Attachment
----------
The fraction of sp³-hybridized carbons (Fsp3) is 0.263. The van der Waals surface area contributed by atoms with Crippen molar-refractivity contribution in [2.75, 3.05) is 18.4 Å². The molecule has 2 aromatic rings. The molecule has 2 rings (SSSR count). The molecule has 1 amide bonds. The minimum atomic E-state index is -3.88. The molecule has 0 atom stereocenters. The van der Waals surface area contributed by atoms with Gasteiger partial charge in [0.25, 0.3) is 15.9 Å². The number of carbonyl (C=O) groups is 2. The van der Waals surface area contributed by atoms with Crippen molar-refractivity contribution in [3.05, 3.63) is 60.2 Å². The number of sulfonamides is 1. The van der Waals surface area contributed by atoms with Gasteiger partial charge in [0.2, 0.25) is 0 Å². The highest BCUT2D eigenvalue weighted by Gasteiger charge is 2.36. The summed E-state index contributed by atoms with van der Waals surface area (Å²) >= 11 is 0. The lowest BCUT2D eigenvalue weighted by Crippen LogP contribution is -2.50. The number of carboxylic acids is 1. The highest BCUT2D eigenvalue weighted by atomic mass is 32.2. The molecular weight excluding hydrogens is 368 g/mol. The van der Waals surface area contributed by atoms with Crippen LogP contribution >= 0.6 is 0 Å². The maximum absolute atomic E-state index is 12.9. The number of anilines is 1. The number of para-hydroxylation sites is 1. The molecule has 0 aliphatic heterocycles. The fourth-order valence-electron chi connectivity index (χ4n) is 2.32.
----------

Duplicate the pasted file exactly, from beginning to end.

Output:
The fraction of sp³-hybridized carbons (Fsp3) is 0.263. The van der Waals surface area contributed by atoms with Crippen molar-refractivity contribution in [2.75, 3.05) is 18.4 Å². The molecule has 2 aromatic rings. The molecule has 2 rings (SSSR count). The molecule has 1 amide bonds. The minimum atomic E-state index is -3.88. The molecule has 0 atom stereocenters. The van der Waals surface area contributed by atoms with Gasteiger partial charge in [0.25, 0.3) is 15.9 Å². The number of carbonyl (C=O) groups is 2. The van der Waals surface area contributed by atoms with Crippen molar-refractivity contribution in [3.05, 3.63) is 60.2 Å². The number of sulfonamides is 1. The van der Waals surface area contributed by atoms with Gasteiger partial charge in [0.2, 0.25) is 0 Å². The highest BCUT2D eigenvalue weighted by Gasteiger charge is 2.36. The summed E-state index contributed by atoms with van der Waals surface area (Å²) >= 11 is 0. The lowest BCUT2D eigenvalue weighted by Crippen LogP contribution is -2.50. The number of carboxylic acids is 1. The highest BCUT2D eigenvalue weighted by atomic mass is 32.2. The molecular weight excluding hydrogens is 368 g/mol. The van der Waals surface area contributed by atoms with Crippen LogP contribution >= 0.6 is 0 Å². The maximum absolute atomic E-state index is 12.9. The number of anilines is 1. The number of para-hydroxylation sites is 1. The molecule has 0 aliphatic heterocycles. The fourth-order valence-electron chi connectivity index (χ4n) is 2.32.